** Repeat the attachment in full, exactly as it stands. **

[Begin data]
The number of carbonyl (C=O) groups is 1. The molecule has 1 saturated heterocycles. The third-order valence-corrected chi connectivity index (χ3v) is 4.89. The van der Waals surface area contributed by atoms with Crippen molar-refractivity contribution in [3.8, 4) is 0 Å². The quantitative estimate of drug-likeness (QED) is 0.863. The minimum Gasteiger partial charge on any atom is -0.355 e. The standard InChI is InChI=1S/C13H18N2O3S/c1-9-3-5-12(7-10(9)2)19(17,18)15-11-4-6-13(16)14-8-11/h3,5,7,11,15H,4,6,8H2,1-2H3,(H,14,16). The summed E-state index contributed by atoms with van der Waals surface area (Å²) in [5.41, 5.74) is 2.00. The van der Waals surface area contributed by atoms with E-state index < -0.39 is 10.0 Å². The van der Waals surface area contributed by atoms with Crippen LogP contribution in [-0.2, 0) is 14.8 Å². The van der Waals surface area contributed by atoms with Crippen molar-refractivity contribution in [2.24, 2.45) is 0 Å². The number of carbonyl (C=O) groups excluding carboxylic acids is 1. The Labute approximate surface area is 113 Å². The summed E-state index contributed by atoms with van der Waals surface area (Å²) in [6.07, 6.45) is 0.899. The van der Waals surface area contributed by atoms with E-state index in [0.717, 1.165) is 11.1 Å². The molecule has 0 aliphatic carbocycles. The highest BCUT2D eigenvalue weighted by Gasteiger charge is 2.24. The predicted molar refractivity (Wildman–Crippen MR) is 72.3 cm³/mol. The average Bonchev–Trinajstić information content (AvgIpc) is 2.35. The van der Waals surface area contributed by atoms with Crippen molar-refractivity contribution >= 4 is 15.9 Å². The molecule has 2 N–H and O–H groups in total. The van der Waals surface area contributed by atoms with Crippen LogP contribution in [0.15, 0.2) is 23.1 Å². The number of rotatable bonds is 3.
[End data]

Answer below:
The number of carbonyl (C=O) groups is 1. The molecule has 1 saturated heterocycles. The third-order valence-corrected chi connectivity index (χ3v) is 4.89. The van der Waals surface area contributed by atoms with Crippen molar-refractivity contribution in [3.8, 4) is 0 Å². The quantitative estimate of drug-likeness (QED) is 0.863. The minimum Gasteiger partial charge on any atom is -0.355 e. The standard InChI is InChI=1S/C13H18N2O3S/c1-9-3-5-12(7-10(9)2)19(17,18)15-11-4-6-13(16)14-8-11/h3,5,7,11,15H,4,6,8H2,1-2H3,(H,14,16). The summed E-state index contributed by atoms with van der Waals surface area (Å²) in [5.41, 5.74) is 2.00. The van der Waals surface area contributed by atoms with E-state index < -0.39 is 10.0 Å². The van der Waals surface area contributed by atoms with Crippen LogP contribution in [-0.2, 0) is 14.8 Å². The van der Waals surface area contributed by atoms with Crippen molar-refractivity contribution in [2.24, 2.45) is 0 Å². The number of carbonyl (C=O) groups excluding carboxylic acids is 1. The Labute approximate surface area is 113 Å². The summed E-state index contributed by atoms with van der Waals surface area (Å²) in [6.07, 6.45) is 0.899. The van der Waals surface area contributed by atoms with E-state index in [0.717, 1.165) is 11.1 Å². The molecule has 0 aliphatic carbocycles. The highest BCUT2D eigenvalue weighted by Gasteiger charge is 2.24. The predicted molar refractivity (Wildman–Crippen MR) is 72.3 cm³/mol. The average Bonchev–Trinajstić information content (AvgIpc) is 2.35. The van der Waals surface area contributed by atoms with Crippen molar-refractivity contribution >= 4 is 15.9 Å². The molecule has 2 N–H and O–H groups in total. The van der Waals surface area contributed by atoms with Crippen LogP contribution in [0.15, 0.2) is 23.1 Å². The number of rotatable bonds is 3.